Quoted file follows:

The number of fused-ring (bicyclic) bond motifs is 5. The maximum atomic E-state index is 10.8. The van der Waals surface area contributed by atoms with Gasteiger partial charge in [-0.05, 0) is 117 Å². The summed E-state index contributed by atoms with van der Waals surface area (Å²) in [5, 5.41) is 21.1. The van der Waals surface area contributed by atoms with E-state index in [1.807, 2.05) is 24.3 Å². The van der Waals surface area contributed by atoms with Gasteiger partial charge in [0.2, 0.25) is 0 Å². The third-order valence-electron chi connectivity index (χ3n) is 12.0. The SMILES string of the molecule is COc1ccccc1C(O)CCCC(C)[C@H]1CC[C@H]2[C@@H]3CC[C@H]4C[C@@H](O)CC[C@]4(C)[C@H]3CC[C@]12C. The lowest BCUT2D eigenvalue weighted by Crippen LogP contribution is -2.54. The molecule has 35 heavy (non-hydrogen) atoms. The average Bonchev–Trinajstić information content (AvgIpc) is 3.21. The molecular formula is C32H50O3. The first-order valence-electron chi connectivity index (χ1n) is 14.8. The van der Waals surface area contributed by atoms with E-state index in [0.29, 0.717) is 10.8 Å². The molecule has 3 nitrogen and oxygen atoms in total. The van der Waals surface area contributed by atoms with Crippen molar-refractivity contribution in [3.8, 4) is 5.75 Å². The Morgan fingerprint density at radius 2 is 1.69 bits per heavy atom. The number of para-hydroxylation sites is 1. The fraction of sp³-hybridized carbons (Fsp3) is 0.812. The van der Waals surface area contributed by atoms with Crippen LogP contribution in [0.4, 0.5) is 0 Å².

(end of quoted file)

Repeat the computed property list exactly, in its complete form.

The number of fused-ring (bicyclic) bond motifs is 5. The maximum atomic E-state index is 10.8. The van der Waals surface area contributed by atoms with Gasteiger partial charge in [-0.05, 0) is 117 Å². The summed E-state index contributed by atoms with van der Waals surface area (Å²) in [5, 5.41) is 21.1. The van der Waals surface area contributed by atoms with E-state index in [1.807, 2.05) is 24.3 Å². The van der Waals surface area contributed by atoms with Gasteiger partial charge in [0.2, 0.25) is 0 Å². The third-order valence-electron chi connectivity index (χ3n) is 12.0. The SMILES string of the molecule is COc1ccccc1C(O)CCCC(C)[C@H]1CC[C@H]2[C@@H]3CC[C@H]4C[C@@H](O)CC[C@]4(C)[C@H]3CC[C@]12C. The lowest BCUT2D eigenvalue weighted by Crippen LogP contribution is -2.54. The molecule has 35 heavy (non-hydrogen) atoms. The average Bonchev–Trinajstić information content (AvgIpc) is 3.21. The molecular formula is C32H50O3. The first-order valence-electron chi connectivity index (χ1n) is 14.8. The van der Waals surface area contributed by atoms with E-state index in [0.29, 0.717) is 10.8 Å². The molecule has 3 nitrogen and oxygen atoms in total. The van der Waals surface area contributed by atoms with Crippen molar-refractivity contribution in [3.8, 4) is 5.75 Å². The Morgan fingerprint density at radius 2 is 1.69 bits per heavy atom. The number of para-hydroxylation sites is 1. The fraction of sp³-hybridized carbons (Fsp3) is 0.812. The van der Waals surface area contributed by atoms with Crippen LogP contribution in [0.4, 0.5) is 0 Å².